AIG in collaboration with Ipsos MORI
The suite of solutions offered by mergers and acquisitions (M&A) insurers (including warranty and indemnity, tax and contingent liability insurance) enable buyers and sellers to undertake M&A with confidence in the knowledge that insurance is standing behind certain key risks typically arising in an M&A transaction. Such policies are crafted on a bespoke basis by expert underwriters and brokers to achieve specific commercial and M&A outcomes.
Whilst M&A insurance (and in particular warranty and indemnity insurance) has become increasingly popular amongst private equity buyers and sellers when making investments and divestments, the same cannot be said in respect of corporates undertaking M&A. With some notable exceptions, corporates have been slower to take advantage of the significant benefits insurance brings. Some of the reasons for this are discussed below.
Ipsos MORI conducted 100 interviews with respondents from the top 500 companies by turnover and top 100 by capital employed in the UK. Respondents were executive board-level directors and chairmen. Interviews were primarily carried out face to face (7 were carried out over the telephone) between September and December 2017.]
The core objective of warranty and indemnity (W&I) insurance (being the most popular M&A insurance product) is to indemnify the insured (usually the buyer) for loss suffered as a result of a breach of seller’s warranty and, if relevant, a claim under an indemnity in a sale and purchase agreement. By transferring warranty risks to an insurer, company directors and boards can execute strategic acquisitions with greater confidence and comfort.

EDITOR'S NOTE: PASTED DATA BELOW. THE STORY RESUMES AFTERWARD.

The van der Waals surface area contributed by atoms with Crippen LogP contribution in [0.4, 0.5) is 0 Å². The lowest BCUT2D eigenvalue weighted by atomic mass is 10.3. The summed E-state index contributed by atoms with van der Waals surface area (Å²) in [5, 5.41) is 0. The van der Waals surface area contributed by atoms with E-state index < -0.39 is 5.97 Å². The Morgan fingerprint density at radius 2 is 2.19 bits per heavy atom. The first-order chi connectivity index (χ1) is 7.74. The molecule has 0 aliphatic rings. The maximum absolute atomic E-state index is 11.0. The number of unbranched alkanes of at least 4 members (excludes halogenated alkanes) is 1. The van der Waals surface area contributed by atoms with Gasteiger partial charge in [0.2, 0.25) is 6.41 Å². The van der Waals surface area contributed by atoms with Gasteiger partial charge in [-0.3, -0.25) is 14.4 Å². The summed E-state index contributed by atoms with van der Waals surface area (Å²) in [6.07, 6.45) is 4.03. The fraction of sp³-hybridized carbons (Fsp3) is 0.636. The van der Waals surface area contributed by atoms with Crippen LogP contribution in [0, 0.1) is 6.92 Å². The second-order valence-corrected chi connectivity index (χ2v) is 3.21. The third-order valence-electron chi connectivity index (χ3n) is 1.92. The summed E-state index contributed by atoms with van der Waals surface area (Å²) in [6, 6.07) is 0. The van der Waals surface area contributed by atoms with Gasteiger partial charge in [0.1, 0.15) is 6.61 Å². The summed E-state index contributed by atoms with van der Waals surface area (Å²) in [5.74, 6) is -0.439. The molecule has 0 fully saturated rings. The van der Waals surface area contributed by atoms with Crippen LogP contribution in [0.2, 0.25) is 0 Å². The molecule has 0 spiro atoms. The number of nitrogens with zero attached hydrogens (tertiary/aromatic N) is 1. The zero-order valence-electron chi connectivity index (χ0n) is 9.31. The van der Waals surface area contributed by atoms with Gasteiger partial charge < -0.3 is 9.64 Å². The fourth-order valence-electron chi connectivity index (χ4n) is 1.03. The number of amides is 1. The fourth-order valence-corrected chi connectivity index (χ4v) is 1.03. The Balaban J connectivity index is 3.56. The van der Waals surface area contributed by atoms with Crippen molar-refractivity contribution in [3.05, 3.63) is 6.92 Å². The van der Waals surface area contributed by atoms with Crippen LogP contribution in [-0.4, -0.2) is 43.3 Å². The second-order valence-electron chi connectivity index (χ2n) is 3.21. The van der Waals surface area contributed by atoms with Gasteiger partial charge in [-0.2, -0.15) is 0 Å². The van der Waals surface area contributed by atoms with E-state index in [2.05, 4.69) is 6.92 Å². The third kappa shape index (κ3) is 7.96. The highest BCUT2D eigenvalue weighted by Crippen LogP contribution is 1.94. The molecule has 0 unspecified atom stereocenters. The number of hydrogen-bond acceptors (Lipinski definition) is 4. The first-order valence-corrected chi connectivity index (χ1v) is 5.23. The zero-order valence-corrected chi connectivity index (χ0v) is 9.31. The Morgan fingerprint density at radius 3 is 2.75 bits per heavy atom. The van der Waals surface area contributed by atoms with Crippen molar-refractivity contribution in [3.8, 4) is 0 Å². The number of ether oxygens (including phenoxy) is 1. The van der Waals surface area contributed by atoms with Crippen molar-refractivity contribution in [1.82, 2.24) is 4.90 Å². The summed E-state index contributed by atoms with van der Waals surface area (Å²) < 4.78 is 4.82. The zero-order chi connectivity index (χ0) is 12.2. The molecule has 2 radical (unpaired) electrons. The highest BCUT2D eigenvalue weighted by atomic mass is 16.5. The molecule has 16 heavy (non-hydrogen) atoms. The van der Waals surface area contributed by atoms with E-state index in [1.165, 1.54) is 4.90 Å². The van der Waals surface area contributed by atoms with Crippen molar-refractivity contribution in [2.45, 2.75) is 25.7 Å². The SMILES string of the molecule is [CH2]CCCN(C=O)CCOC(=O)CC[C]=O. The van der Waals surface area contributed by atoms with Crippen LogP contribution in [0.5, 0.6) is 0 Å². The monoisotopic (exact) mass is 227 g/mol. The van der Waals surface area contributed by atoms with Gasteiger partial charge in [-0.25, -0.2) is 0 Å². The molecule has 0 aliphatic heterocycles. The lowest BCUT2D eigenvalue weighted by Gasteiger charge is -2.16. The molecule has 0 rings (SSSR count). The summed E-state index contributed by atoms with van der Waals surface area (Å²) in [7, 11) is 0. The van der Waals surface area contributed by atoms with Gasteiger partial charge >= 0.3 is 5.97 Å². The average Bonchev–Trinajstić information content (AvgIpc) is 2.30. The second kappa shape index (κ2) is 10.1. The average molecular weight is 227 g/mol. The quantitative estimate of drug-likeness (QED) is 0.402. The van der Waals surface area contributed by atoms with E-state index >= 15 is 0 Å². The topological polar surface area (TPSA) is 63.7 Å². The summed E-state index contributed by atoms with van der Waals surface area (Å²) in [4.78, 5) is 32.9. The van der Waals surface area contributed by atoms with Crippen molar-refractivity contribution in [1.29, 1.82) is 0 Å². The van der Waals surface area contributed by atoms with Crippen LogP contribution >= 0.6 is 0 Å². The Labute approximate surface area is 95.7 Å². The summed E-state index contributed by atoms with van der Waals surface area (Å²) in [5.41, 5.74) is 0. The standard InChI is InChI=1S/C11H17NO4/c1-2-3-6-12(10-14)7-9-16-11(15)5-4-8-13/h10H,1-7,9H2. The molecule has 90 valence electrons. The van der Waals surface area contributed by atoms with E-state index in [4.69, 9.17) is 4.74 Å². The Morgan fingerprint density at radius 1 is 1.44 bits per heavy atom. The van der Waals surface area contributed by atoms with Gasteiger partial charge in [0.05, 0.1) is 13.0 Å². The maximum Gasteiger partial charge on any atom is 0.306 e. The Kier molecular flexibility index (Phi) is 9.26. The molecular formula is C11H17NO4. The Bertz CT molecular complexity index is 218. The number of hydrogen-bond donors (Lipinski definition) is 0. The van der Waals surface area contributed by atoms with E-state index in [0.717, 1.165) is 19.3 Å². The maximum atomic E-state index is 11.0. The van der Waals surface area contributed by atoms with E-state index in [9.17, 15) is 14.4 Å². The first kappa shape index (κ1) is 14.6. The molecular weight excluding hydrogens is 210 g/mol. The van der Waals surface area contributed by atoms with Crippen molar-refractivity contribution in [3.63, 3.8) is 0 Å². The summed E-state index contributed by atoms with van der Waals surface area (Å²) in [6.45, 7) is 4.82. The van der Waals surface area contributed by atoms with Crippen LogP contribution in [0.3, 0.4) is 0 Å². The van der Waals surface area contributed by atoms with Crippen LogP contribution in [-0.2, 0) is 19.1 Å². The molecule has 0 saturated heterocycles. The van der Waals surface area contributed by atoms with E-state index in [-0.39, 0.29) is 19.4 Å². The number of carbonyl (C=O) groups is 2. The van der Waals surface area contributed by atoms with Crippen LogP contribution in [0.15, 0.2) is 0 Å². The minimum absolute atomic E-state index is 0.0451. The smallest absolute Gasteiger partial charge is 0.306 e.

Findings from our independent research, with senior business leaders at some of the UK’s largest companies, suggests that the usefulness of M&A insurance as a risk transfer product and M&A strategic deal tool has not yet been fully articulated to directors at top corporates. Forty-eight per cent of respondents admitted they had not heard of, or had heard of but knew nothing about, this type of insurance, while a further 29% said they knew “just a little”.
Moreover, our research shows that around two thirds of senior business leaders would not buy insurance designed to cover risks borne out of an M&A transaction. When asked why, a quarter of respondents indicated that they had concerns about whether or not such a policy would pay out in the event of a claim.
In fact, AIG’s M&A claims statistics for transactions that took place between 2011 and 20161 show that claims are reported on one-in-five insured deals. For claims in the $1m-$10m range (just under half of the claims received), the average payout was $4m. This confirms that M&A insurance does in fact respond to claims on a regular basis, and that insurers and brokers alike have work to do in altering perceptions of both transactional insurance and claims response amongst key stakeholders at corporates.
Given that 20% of respondents said they did not know enough about the insurance to confidently recommend it to their board, there is clearly an opportunity for M&A underwriters and brokers to engage more with potential buyers and build understanding about the potential cover and risk solutions available to them. This process is already underway – AIG has witnessed growth in its corporate W&I client base over the past four years, with bound policies up more than 150%.
The US, Northern Europe and Australasia are the most mature markets at present, although demand is growing in Southern Europe, South-East Asia and other emerging markets as boards become more aware of the value of mitigating M&A risks through insurance. Nevertheless, the results suggest that more could be done to raise awareness amongst senior business leaders.
Twelve per cent of respondents were concerned the insurance was too expensive. Competition in recent years has increased choice and brought down the cost of cover. It does however remain a specialist purchase for a high severity type of risk and pricing is reflective of this.